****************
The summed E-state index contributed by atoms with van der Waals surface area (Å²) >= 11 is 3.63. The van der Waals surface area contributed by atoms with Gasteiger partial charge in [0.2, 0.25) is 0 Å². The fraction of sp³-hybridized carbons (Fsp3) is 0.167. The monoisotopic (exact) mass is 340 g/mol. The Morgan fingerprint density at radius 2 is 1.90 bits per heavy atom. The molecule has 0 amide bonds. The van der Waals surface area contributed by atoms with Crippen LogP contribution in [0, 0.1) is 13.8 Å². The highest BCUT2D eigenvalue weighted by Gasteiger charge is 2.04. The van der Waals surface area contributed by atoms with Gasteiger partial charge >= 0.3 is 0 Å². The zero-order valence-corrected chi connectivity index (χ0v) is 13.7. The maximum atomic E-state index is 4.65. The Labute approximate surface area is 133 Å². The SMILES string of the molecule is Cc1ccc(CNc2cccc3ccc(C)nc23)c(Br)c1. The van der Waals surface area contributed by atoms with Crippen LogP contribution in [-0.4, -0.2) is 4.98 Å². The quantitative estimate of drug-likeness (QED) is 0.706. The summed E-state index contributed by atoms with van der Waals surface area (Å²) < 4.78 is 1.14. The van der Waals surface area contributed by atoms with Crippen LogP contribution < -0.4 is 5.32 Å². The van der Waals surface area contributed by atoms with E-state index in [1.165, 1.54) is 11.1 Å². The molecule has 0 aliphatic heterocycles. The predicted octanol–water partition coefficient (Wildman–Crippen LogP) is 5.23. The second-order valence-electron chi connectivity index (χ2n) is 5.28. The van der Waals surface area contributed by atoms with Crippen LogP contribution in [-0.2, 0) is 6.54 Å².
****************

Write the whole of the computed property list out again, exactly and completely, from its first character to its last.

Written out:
The summed E-state index contributed by atoms with van der Waals surface area (Å²) >= 11 is 3.63. The van der Waals surface area contributed by atoms with Gasteiger partial charge in [0.2, 0.25) is 0 Å². The fraction of sp³-hybridized carbons (Fsp3) is 0.167. The monoisotopic (exact) mass is 340 g/mol. The Morgan fingerprint density at radius 2 is 1.90 bits per heavy atom. The molecule has 0 amide bonds. The van der Waals surface area contributed by atoms with Crippen LogP contribution in [0, 0.1) is 13.8 Å². The highest BCUT2D eigenvalue weighted by Gasteiger charge is 2.04. The van der Waals surface area contributed by atoms with Gasteiger partial charge >= 0.3 is 0 Å². The zero-order valence-corrected chi connectivity index (χ0v) is 13.7. The maximum atomic E-state index is 4.65. The Labute approximate surface area is 133 Å². The SMILES string of the molecule is Cc1ccc(CNc2cccc3ccc(C)nc23)c(Br)c1. The van der Waals surface area contributed by atoms with Crippen LogP contribution in [-0.4, -0.2) is 4.98 Å². The quantitative estimate of drug-likeness (QED) is 0.706. The summed E-state index contributed by atoms with van der Waals surface area (Å²) < 4.78 is 1.14. The van der Waals surface area contributed by atoms with Crippen LogP contribution < -0.4 is 5.32 Å². The van der Waals surface area contributed by atoms with E-state index in [1.165, 1.54) is 11.1 Å². The molecule has 0 aliphatic heterocycles. The predicted octanol–water partition coefficient (Wildman–Crippen LogP) is 5.23. The second-order valence-electron chi connectivity index (χ2n) is 5.28. The van der Waals surface area contributed by atoms with Crippen LogP contribution in [-0.2, 0) is 6.54 Å².